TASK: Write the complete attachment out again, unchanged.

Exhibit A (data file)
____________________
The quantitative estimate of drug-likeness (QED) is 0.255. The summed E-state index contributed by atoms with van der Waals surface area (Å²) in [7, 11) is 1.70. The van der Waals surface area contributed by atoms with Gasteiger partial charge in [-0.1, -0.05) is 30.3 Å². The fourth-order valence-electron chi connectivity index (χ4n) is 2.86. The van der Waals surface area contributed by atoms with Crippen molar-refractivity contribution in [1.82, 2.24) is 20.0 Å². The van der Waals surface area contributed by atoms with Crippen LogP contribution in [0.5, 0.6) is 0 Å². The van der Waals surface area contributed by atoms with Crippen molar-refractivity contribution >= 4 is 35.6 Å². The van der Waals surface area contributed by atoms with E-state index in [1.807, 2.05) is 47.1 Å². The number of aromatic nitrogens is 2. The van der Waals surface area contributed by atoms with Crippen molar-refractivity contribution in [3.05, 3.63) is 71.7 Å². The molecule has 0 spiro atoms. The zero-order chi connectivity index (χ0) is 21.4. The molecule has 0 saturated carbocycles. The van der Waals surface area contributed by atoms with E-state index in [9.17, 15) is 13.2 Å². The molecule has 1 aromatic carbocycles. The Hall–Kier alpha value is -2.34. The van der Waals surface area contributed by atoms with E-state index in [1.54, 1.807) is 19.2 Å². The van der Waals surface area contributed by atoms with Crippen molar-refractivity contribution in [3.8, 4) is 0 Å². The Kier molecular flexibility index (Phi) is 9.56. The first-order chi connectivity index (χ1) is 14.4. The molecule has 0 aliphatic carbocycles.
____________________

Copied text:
The quantitative estimate of drug-likeness (QED) is 0.255. The summed E-state index contributed by atoms with van der Waals surface area (Å²) in [7, 11) is 1.70. The van der Waals surface area contributed by atoms with Gasteiger partial charge in [-0.1, -0.05) is 30.3 Å². The fourth-order valence-electron chi connectivity index (χ4n) is 2.86. The van der Waals surface area contributed by atoms with Crippen molar-refractivity contribution in [1.82, 2.24) is 20.0 Å². The van der Waals surface area contributed by atoms with Crippen LogP contribution in [0.5, 0.6) is 0 Å². The van der Waals surface area contributed by atoms with Crippen molar-refractivity contribution >= 4 is 35.6 Å². The van der Waals surface area contributed by atoms with E-state index in [1.807, 2.05) is 47.1 Å². The number of aromatic nitrogens is 2. The van der Waals surface area contributed by atoms with Crippen molar-refractivity contribution in [3.05, 3.63) is 71.7 Å². The molecule has 0 spiro atoms. The zero-order chi connectivity index (χ0) is 21.4. The molecule has 0 saturated carbocycles. The van der Waals surface area contributed by atoms with E-state index in [9.17, 15) is 13.2 Å². The molecule has 1 aromatic carbocycles. The Hall–Kier alpha value is -2.34. The van der Waals surface area contributed by atoms with E-state index in [1.54, 1.807) is 19.2 Å². The van der Waals surface area contributed by atoms with Crippen molar-refractivity contribution in [3.8, 4) is 0 Å². The Kier molecular flexibility index (Phi) is 9.56. The first-order chi connectivity index (χ1) is 14.4. The molecule has 0 aliphatic carbocycles.